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12/31/2008

Sitting Under A Palm Tree


Deborah was a prophet and judge in the Ephraim hill country of ancient Israel, between Ramah and Bethel. Israel was living in a tense time under the oppression of a Canaanite named Sisera for some twenty years. Judges 4:3 says the people "cried unto the Lord". She is presented in Judges as prophetically directing a battle to drive out opposing Canaanite forces. Note several things about this Judges story:


1) She was accessible. Deborah sat beneath a palm tree and people sought her out for her guidance and decisions. This may have been a landmark since it is believed such palms were rare in the land in the time period under discussion. It may have developed as a rest stop, a place of meeting and commerce. It was probably an accessible place for travelers to find and inquire of the prophet.

2) She was respected. She sent for Barack. For many years I had read that and heard it stated without understanding the significance. Barack was not nearby but was in Kedesh in Nephtali, at the far northern reach of Israel. This, coupled with the fact Barek calls on soldiers from other regions, indicates Deborah was a "major judge" rather than a minor one (as found in Judges 10) whose sphere of influence was limited.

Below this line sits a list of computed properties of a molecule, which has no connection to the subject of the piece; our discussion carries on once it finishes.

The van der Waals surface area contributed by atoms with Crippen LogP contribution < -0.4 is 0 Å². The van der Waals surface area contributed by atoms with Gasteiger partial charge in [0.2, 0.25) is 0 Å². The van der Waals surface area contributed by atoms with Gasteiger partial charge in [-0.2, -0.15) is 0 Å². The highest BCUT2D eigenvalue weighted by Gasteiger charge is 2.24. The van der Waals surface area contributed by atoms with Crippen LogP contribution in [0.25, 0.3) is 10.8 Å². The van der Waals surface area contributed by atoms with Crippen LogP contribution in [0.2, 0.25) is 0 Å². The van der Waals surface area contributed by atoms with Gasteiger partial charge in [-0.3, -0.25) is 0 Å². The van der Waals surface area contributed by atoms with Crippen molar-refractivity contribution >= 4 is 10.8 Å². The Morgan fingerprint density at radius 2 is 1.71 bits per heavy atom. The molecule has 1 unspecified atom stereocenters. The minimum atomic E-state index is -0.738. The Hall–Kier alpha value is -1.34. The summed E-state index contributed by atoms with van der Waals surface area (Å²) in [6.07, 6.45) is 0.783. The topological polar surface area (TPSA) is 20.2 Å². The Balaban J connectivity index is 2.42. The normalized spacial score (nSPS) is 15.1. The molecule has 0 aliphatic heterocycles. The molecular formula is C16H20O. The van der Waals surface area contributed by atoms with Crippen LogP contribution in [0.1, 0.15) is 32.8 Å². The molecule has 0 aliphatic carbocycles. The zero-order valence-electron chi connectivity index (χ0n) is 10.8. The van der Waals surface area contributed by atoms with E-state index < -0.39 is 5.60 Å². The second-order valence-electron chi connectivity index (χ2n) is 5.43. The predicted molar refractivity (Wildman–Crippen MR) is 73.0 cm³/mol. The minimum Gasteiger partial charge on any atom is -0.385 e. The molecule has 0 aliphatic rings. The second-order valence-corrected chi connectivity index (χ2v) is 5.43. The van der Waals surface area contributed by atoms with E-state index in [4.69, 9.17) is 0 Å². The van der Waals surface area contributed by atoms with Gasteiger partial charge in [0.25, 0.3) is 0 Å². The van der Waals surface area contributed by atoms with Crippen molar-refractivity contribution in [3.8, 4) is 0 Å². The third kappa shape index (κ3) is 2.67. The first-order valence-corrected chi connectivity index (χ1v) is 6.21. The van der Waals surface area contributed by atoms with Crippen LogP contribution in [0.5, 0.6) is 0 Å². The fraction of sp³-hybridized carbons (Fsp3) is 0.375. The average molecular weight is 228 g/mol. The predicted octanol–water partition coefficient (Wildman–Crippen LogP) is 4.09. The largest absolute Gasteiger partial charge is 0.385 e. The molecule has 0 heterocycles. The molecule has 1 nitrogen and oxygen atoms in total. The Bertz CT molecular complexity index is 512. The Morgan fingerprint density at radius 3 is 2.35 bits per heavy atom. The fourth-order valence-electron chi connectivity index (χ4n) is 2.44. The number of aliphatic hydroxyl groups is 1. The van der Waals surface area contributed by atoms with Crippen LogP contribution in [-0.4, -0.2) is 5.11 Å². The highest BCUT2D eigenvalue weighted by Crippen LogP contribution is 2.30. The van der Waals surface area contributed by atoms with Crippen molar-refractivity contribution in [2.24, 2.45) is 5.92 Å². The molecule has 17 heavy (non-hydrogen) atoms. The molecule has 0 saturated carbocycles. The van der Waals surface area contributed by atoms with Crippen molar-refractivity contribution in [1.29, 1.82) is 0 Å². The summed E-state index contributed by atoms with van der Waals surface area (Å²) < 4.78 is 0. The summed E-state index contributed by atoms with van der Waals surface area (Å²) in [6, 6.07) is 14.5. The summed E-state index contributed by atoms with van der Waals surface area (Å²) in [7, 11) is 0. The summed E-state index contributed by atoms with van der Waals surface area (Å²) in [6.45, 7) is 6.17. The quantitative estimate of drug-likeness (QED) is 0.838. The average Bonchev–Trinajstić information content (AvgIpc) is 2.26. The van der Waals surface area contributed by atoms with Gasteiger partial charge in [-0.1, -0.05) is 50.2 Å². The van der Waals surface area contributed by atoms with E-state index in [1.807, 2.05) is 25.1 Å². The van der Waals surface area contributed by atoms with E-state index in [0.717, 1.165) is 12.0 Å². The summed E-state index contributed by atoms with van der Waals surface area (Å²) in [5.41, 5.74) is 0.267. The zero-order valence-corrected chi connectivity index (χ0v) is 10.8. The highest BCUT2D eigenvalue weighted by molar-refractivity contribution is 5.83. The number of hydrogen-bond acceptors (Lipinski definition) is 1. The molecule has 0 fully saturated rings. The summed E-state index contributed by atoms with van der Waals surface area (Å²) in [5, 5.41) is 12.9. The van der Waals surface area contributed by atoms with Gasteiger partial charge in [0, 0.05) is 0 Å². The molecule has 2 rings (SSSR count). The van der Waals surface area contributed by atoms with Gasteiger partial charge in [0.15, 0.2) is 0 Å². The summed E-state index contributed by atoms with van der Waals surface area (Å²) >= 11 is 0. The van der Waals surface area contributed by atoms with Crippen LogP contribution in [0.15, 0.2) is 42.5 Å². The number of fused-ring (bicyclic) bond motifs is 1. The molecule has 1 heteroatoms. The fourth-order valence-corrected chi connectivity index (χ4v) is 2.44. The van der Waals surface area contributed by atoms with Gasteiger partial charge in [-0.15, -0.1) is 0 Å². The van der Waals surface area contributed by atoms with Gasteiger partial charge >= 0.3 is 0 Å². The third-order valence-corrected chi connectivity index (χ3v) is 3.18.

3) She was administrative. Barack came when bidden by Deborah indicating her stature and the respect of the people for the prophet and Judge. Prophets were seen as the link between the world of God and the world of Humans and judges were the keepers of the law, the records, and the administrative tasks of the same. They also served a military leaders. Deborah was, as a major judge in Israel, a ''commander-in-chief" of the military.

4) She was spiritual. A capable woman of many talents to lead, plan, supervise, direct, and adjure, Deborah was also the spiritual link between God and the people. She was blessed by God to see what would happen, to know that the victory was theirs, and that the outcome would be in a specific manner. The "Song of Deborah" is a song poem thought to be one of the oldest writings of ancient Israel celebrating the victory given by God.

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